There are a number of pharmacological and economical benefits to developing controlled and modified release drug products. Following the 505(b)(2) pathway allows companies to make modest changes to an already approved drug and get continued market exclusivity for a further three to potentially seven years via the filing of new patents for drug and delivery reformulations, such as controlled-release versions. These changes include constituting a modified-release approach via developing a controlled-release, long-acting, extended-release, or XR version of the drug. Like any approach, this does not come without controversy with drug makers being accused of artificially extending patent life.
Controlled release systems are developed in many cases to enable superior control of drug exposure over time, to assist drug in crossing physiological barriers, to shepherd drug to the desired site of action while minimizing drug exposure elsewhere, and finally to shield drug from premature elimination. These systems can also increase patient compliance by reducing frequency of administration, and add commercial value to marketed drugs by extending patent protection.
However, it should be recognized that development of a controlled-release product can be expensive. For many drugs, the extra expense may not be warranted on purely therapeutic grounds, although developers may pursue controlled release formulations for marketing, quality control, and regulatory reasons. Many larger pharmaceutical companies have in-house expertise and capabilities in controlled and modified-release techniques, but there are a wide variety of formulation and drug-delivery providers on the market to in-license technology and manufacturing expertise including the likes of Patheon, Capsugel, Depomed and Catalent Pharma Solutions to name a few.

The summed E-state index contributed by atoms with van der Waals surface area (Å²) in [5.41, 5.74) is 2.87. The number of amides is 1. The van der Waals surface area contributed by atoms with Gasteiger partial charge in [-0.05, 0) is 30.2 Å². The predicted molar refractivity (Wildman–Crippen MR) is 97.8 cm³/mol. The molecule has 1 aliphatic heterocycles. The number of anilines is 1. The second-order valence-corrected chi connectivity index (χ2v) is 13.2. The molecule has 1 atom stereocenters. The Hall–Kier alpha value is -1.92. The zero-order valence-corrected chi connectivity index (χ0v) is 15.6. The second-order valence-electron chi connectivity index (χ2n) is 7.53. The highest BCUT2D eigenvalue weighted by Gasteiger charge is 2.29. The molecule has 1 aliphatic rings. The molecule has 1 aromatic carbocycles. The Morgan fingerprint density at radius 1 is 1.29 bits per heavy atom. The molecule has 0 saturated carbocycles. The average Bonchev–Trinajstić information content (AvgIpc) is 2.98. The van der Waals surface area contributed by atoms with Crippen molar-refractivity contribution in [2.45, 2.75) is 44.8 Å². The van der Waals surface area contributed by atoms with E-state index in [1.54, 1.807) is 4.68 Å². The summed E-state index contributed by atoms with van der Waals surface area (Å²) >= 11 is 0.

Having organized the annual Controlled & Modified Drug Release Summit for over a number of years now, many of our industry attendees and experts believe that the future is good for modified-release technologies, given that their use can provide a clinical benefit and that the science behind the drugs supports use of modified release. Additionally, challenges around efficacy and lifecycle management make growth in the market probable. The lack of new pharmaceutical compounds in the discovery phase of drug development makes lifecycle management very important, and modified release dosage forms should become an important strategy in extending the life of established, high-revenue drugs.
The question you must ask yourselves and your organization is can you afford not to develop these products from a lifecycle management standpoint? Want to Learn More?
2021 Global Drug Bioavailability Enhancement Summit
(OCT 12-13, 2021)